Does Ted Cruz talk differently about marginalized populations depending on who’s listening—defending their integrity when it’s convenient and characterizing them as hateful bigots when needed? You decide.


By: Betsy Woodruff, The Daily Beast, November 18, 2015

November 19, 2015 Posted by | Christians, Syrian Refugees, Ted Cruz | , , , , , , , , , | 2 Comments

“Pillars Of Moral Values”: Hey, Hobby Lobby Boss; Thou Shalt Not Steal

In their brief to the Supreme Court defending their “right” to deny their employees access to contraception, Hobby Lobby owner David Green and his family asserted (PDF) their principles of “[h]onoring the Lord in all we do by operating the company in a manner consistent with Biblical principles.”

Apparently, that doesn’t include “Thou shall not steal.”

According to an exclusive by The Daily Beast’s Candida Moss and Joel Baden, the Green family has been under investigation by the federal government for smuggling antiquities. Moss and Baden report:

A senior law enforcement source with extensive knowledge of antiquities smuggling confirmed that these ancient artifacts had been purchased and were being imported by the deeply-religious owners of the crafting giant, the Green family of Oklahoma City. For the last four years, law enforcement sources tell The Daily Beast, the Greens have been under federal investigation for the illicit importation of cultural heritage from Iraq.

In 2011, a shipment of several hundred clay tablets was seized by U.S. customs agents in Memphis. The tablets, which had been shipped from Israel, were inscribed in cuneiform, the ancient script of Assyria and Babylonia in what is now present-day Iraq. And the tablets were confirmed to be several thousand years old. Yet on the customs filings, the Greens had listed the contents of the shipment as “hand-crafted clay tiles”—which was true, technically, but pretty damn misleading. Moss and Baden draw an analogy to another recent customs scandal in which a Picasso worth $15 million was shipped into the United States with a custom declaration form saying it was a “handicraft.” Again, technically true. But a deception meant to evade the scrutiny of customs officials.

So much for “Thou shalt not bear false witness.”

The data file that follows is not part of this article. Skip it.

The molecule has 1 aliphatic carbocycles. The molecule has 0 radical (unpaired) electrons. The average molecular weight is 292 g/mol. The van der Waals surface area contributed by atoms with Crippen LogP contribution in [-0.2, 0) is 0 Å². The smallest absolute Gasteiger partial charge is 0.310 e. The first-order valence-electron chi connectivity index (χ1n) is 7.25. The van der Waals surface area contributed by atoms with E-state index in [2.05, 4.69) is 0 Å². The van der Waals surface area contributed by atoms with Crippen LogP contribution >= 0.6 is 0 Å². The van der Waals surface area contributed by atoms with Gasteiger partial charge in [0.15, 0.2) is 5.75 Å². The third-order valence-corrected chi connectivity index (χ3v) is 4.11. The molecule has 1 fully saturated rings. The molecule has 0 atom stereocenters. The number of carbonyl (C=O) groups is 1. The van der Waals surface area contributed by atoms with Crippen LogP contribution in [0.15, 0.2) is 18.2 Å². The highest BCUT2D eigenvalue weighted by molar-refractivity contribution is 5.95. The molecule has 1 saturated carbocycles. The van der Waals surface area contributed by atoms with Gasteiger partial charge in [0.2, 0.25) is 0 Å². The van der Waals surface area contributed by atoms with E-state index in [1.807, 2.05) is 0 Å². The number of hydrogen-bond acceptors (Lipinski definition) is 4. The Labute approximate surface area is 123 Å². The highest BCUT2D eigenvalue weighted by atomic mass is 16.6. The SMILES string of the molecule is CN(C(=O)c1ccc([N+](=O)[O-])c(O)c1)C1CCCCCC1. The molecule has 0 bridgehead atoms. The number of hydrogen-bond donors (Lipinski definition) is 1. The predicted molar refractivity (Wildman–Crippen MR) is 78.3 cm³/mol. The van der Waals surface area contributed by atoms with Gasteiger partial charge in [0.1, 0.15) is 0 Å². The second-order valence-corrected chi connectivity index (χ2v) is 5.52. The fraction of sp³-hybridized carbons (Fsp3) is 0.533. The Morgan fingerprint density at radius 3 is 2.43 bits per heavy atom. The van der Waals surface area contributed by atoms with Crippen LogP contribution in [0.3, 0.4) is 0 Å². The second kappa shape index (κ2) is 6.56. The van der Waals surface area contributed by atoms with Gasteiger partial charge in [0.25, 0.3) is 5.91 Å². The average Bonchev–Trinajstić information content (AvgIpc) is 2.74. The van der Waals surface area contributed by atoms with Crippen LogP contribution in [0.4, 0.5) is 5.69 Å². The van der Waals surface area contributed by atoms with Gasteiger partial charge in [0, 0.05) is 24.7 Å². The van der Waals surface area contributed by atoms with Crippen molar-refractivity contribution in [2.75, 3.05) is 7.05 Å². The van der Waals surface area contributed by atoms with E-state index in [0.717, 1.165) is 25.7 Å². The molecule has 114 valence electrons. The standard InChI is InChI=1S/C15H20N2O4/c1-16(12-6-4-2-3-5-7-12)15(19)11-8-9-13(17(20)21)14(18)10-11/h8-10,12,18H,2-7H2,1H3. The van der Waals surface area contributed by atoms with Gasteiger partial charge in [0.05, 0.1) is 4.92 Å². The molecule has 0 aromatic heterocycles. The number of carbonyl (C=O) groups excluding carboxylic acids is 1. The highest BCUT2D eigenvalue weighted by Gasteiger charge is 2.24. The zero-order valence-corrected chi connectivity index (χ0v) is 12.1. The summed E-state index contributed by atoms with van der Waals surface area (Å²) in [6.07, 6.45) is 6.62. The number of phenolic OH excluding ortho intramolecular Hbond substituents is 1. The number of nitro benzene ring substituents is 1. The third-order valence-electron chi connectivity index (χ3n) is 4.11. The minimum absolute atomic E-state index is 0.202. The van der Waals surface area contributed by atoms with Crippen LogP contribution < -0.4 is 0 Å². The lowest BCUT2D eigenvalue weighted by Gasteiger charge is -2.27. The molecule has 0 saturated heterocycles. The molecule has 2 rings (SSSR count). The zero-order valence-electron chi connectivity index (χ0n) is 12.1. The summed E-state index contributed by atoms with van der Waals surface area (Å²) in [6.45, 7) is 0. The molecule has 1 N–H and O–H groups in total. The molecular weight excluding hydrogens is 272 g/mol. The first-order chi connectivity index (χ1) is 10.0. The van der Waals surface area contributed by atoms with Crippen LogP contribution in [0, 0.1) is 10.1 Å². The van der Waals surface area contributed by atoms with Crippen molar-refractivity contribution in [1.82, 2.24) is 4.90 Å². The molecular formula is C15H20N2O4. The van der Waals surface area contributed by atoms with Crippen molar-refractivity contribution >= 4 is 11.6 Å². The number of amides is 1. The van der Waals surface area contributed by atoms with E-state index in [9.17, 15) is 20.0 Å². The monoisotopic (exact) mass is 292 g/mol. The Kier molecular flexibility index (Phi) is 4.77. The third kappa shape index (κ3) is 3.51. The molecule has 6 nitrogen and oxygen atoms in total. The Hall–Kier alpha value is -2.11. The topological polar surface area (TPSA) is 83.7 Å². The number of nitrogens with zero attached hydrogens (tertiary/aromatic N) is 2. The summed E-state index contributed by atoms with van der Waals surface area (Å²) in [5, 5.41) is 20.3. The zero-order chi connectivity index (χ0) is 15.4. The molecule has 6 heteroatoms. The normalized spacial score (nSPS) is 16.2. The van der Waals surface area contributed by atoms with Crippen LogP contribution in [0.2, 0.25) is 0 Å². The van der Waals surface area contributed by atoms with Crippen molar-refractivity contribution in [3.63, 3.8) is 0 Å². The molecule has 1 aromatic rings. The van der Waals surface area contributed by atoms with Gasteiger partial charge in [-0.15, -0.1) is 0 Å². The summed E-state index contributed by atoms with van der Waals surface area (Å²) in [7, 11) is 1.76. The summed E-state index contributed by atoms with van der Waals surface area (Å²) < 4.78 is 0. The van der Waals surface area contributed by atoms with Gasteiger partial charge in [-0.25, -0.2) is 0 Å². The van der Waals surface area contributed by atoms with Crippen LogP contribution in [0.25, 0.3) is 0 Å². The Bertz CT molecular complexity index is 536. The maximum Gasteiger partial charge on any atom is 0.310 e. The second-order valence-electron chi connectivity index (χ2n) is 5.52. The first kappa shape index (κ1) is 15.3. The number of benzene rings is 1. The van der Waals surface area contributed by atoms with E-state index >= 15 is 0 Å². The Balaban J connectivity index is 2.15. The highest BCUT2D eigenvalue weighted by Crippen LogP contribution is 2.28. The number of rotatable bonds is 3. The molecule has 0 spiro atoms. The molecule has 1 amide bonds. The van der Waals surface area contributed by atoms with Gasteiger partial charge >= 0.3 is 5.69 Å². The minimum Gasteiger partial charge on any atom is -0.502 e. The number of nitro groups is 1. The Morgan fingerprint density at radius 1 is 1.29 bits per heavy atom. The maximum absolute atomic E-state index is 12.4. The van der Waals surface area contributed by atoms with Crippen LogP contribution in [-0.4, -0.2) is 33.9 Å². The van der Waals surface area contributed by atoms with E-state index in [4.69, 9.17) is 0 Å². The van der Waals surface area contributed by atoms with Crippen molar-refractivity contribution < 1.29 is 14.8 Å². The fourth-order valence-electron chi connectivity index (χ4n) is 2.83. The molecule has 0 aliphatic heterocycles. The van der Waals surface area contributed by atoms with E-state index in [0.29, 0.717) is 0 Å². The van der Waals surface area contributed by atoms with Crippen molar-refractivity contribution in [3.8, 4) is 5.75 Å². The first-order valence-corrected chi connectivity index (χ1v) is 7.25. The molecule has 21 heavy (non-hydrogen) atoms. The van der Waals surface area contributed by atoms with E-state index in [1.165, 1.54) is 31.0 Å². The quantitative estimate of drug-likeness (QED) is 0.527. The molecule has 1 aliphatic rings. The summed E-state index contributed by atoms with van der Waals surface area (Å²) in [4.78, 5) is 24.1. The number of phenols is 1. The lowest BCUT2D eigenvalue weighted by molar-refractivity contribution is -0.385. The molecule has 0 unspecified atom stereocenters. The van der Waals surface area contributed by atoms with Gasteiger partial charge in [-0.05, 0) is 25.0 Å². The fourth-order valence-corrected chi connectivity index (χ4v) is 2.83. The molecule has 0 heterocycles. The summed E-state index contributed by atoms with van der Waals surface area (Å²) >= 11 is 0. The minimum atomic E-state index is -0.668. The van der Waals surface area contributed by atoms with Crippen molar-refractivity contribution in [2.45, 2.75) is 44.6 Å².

The tablets were supposedly intended to join some 40,000 or so ancient artifacts the Green family owns and will include in the Museum of the Bible, which the family is funding and will open in Washington, D.C., in 2017.

Of course the perverse irony in all of this comes from the fact that the Green family won its historic Hobby Lobby lawsuit in the Supreme Court, establishing that corporations, which are people, too, can have religion and thus claim religious exemptions under the law. And now we have the same family allegedly breaking the law in order to build a religious museum that reflects their values. Hot damn, that’s some audacity.

Recall that in the Hobby Lobby case, the Green family didn’t want its employees to be able to access certain types of contraception under the company’s insurance plan. Prior to filing their suit, Hobby Lobby’s insurance had in fact covered such contraception and the medical and scientific community agrees that those forms of contraception are not equivalent to abortion. But the Greens asserted their personal opinion as fact, attached them to their business and used their supposed “fundamental values” to fundamentally upend the course of corporate jurisprudence and civil rights in America. Perhaps all while they were stealing religious antiquities from Iraq.

What remains unclear is how the Greens came by the antiquities in the first place. Were they outright stolen? Or purchased in the black market, from some shady group? At best, the Greens are taking the cultural heritage of Iraq. At worst, the Greens are wittingly or unwittingly supporting some really bad actors over there.

Personally, I would usually think myself above this sort of finger pointing and eyebrow raising. But the Greens brought this on themselves, not simply by illegally importing antiquities from Iraq but by doing so while promoting themselves as pillars of moral values—and altering the entire legal precedent of the United States to impose their values on others. You know how they say people in glass houses shouldn’t throw stones? Well, people who want to use their narrowly construed extremist religious views to deny basic reproductive rights to women shouldn’t flout the most universal of religious principles by stealing and lying.


By: Sally Kohn, The Daily Beast, October 27, 2015

October 29, 2015 Posted by | Contraception, Hobby Lobby, Religious Beliefs | , , , , , | Leave a comment

“Fox News Wants Kids To Fear Muslims”: Don’t Confuse Children With Facts Or Valid Information They Haven’t Been Told By Fox News

It appears that Fox News is not content with just feeding anti-Muslim crap to its older-skewing audience and now wants schools to teach children to fear Muslims, too.

On Tuesday’s episode of the Fox News show Outnumbered, the brain trust gathered to express outrage that a Georgia public school was teaching students about Islam in a way they viewed as being far too positive.

Fox’s Keith Ablow demanded the young students be taught in world religion classes that Muslims want “to destroy the United States,” adding, “How can you leave that out?” Fox’s Harris Faulkner chimed in, “Why wouldn’t you teach it in the context of the headlines today?

And Andrea Tantaros, who never misses the opportunity to up the hysteria, added that schools should teach students that Muslims have “been killing people for hundreds of years” and that they “have sought to destroy the West.”